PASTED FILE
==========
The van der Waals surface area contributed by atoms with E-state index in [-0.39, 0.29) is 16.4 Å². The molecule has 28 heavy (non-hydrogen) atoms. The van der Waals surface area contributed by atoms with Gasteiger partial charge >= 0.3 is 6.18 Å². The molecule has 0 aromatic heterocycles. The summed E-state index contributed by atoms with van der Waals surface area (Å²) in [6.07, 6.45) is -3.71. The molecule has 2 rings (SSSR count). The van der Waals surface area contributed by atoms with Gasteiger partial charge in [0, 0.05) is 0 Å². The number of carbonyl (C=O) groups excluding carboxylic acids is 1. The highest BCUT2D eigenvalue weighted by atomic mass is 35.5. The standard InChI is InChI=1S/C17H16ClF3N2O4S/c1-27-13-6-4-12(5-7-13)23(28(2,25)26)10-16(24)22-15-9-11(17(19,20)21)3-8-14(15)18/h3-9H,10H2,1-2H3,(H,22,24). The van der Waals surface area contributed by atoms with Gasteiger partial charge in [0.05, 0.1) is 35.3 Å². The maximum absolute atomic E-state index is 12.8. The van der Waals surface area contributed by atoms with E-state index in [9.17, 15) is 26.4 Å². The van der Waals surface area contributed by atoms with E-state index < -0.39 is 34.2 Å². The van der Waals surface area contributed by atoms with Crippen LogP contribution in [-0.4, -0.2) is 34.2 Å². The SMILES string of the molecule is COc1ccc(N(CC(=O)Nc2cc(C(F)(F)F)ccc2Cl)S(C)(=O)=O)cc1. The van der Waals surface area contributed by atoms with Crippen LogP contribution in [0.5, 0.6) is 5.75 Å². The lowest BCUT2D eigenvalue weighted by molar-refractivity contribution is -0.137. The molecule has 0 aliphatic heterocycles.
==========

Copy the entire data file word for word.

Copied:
The van der Waals surface area contributed by atoms with E-state index in [-0.39, 0.29) is 16.4 Å². The molecule has 28 heavy (non-hydrogen) atoms. The van der Waals surface area contributed by atoms with Gasteiger partial charge >= 0.3 is 6.18 Å². The molecule has 0 aromatic heterocycles. The summed E-state index contributed by atoms with van der Waals surface area (Å²) in [6.07, 6.45) is -3.71. The molecule has 2 rings (SSSR count). The van der Waals surface area contributed by atoms with Gasteiger partial charge in [0, 0.05) is 0 Å². The number of carbonyl (C=O) groups excluding carboxylic acids is 1. The highest BCUT2D eigenvalue weighted by atomic mass is 35.5. The standard InChI is InChI=1S/C17H16ClF3N2O4S/c1-27-13-6-4-12(5-7-13)23(28(2,25)26)10-16(24)22-15-9-11(17(19,20)21)3-8-14(15)18/h3-9H,10H2,1-2H3,(H,22,24). The van der Waals surface area contributed by atoms with Gasteiger partial charge in [0.05, 0.1) is 35.3 Å². The maximum absolute atomic E-state index is 12.8. The van der Waals surface area contributed by atoms with E-state index in [9.17, 15) is 26.4 Å². The van der Waals surface area contributed by atoms with E-state index < -0.39 is 34.2 Å². The van der Waals surface area contributed by atoms with Crippen LogP contribution in [-0.4, -0.2) is 34.2 Å². The SMILES string of the molecule is COc1ccc(N(CC(=O)Nc2cc(C(F)(F)F)ccc2Cl)S(C)(=O)=O)cc1. The van der Waals surface area contributed by atoms with Crippen LogP contribution in [0.5, 0.6) is 5.75 Å². The lowest BCUT2D eigenvalue weighted by molar-refractivity contribution is -0.137. The molecule has 0 aliphatic heterocycles.